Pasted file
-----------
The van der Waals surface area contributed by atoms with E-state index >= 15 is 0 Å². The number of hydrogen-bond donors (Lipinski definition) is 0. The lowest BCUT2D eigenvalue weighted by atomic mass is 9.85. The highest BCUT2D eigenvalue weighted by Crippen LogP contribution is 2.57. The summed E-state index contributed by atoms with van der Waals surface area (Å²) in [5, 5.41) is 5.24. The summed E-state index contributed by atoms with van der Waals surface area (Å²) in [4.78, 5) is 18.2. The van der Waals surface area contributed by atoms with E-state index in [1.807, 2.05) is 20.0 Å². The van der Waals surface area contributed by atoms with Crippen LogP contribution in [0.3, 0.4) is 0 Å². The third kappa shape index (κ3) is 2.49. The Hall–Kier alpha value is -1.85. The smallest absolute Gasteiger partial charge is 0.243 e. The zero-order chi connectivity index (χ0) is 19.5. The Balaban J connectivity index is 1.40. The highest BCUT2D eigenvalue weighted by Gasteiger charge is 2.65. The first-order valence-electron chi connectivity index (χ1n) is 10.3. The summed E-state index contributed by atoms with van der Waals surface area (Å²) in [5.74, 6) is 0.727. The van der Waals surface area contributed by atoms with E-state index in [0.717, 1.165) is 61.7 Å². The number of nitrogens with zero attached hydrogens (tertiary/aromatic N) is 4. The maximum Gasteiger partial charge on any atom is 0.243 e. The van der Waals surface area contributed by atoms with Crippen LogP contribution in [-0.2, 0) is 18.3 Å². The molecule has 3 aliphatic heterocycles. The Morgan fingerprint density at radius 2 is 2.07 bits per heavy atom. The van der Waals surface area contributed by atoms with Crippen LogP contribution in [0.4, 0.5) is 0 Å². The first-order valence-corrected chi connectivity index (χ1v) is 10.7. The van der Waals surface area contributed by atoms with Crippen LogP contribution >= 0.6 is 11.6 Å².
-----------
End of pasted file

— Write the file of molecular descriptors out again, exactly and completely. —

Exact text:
The van der Waals surface area contributed by atoms with E-state index >= 15 is 0 Å². The number of hydrogen-bond donors (Lipinski definition) is 0. The lowest BCUT2D eigenvalue weighted by atomic mass is 9.85. The highest BCUT2D eigenvalue weighted by Crippen LogP contribution is 2.57. The summed E-state index contributed by atoms with van der Waals surface area (Å²) in [5, 5.41) is 5.24. The summed E-state index contributed by atoms with van der Waals surface area (Å²) in [4.78, 5) is 18.2. The van der Waals surface area contributed by atoms with E-state index in [1.807, 2.05) is 20.0 Å². The van der Waals surface area contributed by atoms with Crippen LogP contribution in [0.3, 0.4) is 0 Å². The third kappa shape index (κ3) is 2.49. The Hall–Kier alpha value is -1.85. The smallest absolute Gasteiger partial charge is 0.243 e. The zero-order chi connectivity index (χ0) is 19.5. The Balaban J connectivity index is 1.40. The highest BCUT2D eigenvalue weighted by Gasteiger charge is 2.65. The first-order valence-electron chi connectivity index (χ1n) is 10.3. The summed E-state index contributed by atoms with van der Waals surface area (Å²) in [5.74, 6) is 0.727. The van der Waals surface area contributed by atoms with E-state index in [0.717, 1.165) is 61.7 Å². The number of nitrogens with zero attached hydrogens (tertiary/aromatic N) is 4. The maximum Gasteiger partial charge on any atom is 0.243 e. The van der Waals surface area contributed by atoms with Crippen LogP contribution in [-0.2, 0) is 18.3 Å². The molecule has 3 aliphatic heterocycles. The Morgan fingerprint density at radius 2 is 2.07 bits per heavy atom. The van der Waals surface area contributed by atoms with Crippen LogP contribution in [0.4, 0.5) is 0 Å². The first-order valence-corrected chi connectivity index (χ1v) is 10.7. The van der Waals surface area contributed by atoms with Crippen LogP contribution >= 0.6 is 11.6 Å².